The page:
Puzzling over what we mean by giftedness


After we meditate and pray for people at our Wednesday morning group, we often get into intriguing discussions, as though our minds have been opened up through the process of praying. Today we got onto the subject of what it means to be gifted at something. Bill shared how relatively late in his life he has found himself becoming a writer, and through the discipline of focusing on the craft, Bill has become a far better writer than he could have imagined earlier in his life. Hwa talked about discovering a love of origami a couple of years ago when she was recuperating from a liver transplant and needed something to occupy her mind during some difficult, frightening times. The experience of both Bill and Hwa led them to the belief that the skills they had developed were not so much special gfts, and that if others were to similarly devote their time to acquiring these crafts, they would be able to do so as well.

We often refer to Lois, another member of our healing prayer group, as having a special gift for hospitality. On Sunday mornings she is remarkably attentive to the presence of visitors, extending herself with warmth and graciousness. Many members of our church have testified to the extraordinary impression Lois’ personal welcome made on them the first time they visited, drawing them into our fellowship. Lois, however, becomes embarrassed whenever we praise her for her gift. She insists that what she does isn’t an innate ability, but that she learned how to practice hospitality from her husband Jack, a very kind-hearted, outgoing man who made hospitality his personal ministry. Jack died suddenly seventeen years ago after 31 years of marriage, and it is clear in Lois’ mind at that point she was forced to come out of her shell, determined to carry on the ministry that her husband had modeled for her.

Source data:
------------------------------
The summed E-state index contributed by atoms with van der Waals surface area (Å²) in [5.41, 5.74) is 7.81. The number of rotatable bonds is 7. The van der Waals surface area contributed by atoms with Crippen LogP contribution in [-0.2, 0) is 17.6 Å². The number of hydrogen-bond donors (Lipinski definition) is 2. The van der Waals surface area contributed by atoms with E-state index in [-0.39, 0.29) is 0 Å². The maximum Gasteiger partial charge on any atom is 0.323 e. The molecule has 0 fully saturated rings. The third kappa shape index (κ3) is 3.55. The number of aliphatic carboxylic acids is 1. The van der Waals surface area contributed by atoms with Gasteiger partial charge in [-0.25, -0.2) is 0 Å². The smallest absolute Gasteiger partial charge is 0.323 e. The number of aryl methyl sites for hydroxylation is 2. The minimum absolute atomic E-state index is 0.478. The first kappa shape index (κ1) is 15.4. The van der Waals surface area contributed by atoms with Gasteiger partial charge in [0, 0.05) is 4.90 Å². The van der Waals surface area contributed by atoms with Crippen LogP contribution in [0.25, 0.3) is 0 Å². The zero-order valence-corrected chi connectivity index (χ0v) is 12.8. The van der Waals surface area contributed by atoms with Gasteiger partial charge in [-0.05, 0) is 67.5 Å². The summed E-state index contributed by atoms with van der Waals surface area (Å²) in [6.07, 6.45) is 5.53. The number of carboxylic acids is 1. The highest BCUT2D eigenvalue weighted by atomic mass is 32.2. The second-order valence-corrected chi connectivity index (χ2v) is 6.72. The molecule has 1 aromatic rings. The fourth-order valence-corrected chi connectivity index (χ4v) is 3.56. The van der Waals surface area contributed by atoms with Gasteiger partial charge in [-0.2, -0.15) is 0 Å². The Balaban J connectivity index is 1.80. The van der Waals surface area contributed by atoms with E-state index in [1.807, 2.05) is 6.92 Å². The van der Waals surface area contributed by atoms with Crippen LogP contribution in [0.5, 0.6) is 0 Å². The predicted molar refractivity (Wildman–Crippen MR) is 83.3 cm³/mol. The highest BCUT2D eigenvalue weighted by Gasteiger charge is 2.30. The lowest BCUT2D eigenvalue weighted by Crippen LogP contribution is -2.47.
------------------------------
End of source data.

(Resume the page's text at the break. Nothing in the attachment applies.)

When I was a boy I found basic math enjoyable; it was a game for me, and I excelled at it. Somewhere in middle school, however, something shifted inside of me, and math became for me a boring, tedious thing. I lost the willingness to pay attention to the realm of mathematics, and in doing so, I lost ability.

I came across a study somewhere that looked at the puzzling fact that professional soccer players in Europe were far more likely to have birthdays that fell in the months of January, February, or March than in any other month of the year. Various theories were explored unsuccessfully in attempt to explain this fact, until someone figured out that in Europe January 1 is the cut off age for children being permitted to participate in the youth soccer programs of their peer groups. What this meant was that at the earliest levels of youth soccer, children born in the first three months of the year had the developmental advantage that a few months of growth provides at young ages. Consequently, they were more likely to experience success, receive praise, and in general find enjoyment in playing soccer, which in turn motivated them to pay attention over the long haul to develop their soccer skills. In other words, the data pointed away from the significance of innate athletic ability and towards the importance of a willingness to put in the hard work required to develop great skill.

So what exactly does it mean to say someone is gifted with a particular ability? What is occurring to me is that what we really mean is that this person discovered somewhere along the way a willingness to pay attention in this particular area. In one sense we could say that anybody could develop most any gift to some degree if they were so to chose. And yet, there’s the rub: We aren’t motivated to so choose. Something has to capture our attention, and in doing so, inspire the willingness on our part to devote the time, energy, and discipline required to develop the gift.

What is required in capturing our attention in particular areas? A couple of things occur to me. First, we require attractive models of the ability. Obviously, the dynamic math teacher who delights in her subject matter is more likely to capture the student’s attention than the dull teacher who is just putting in time until his retirement. The second thing though that is required is a certain openness on our parts to having our attention captured. It is so easy for us, particularly once we’ve left our youth behind, to close our minds down to new areas of exploration. Sometimes, as in the case of Hwa’s major surgery, life jars us open in new ways.

A strange synchronicity. As I was writing this essay, my son was online working at a math website on which his teacher gives him assignments. Bobby hasn’t done especially well with math, in large part, I think, because it hasn’t caught hold of him. Tonight, however, he is going well beyond what his teacher assigned, finding pleasure in the sense of mastery he is experiencing. He drew me in, and I remembered a pleasure from long, long ago of solving geometry puzzles. It’s never too late to recapture an old quest.

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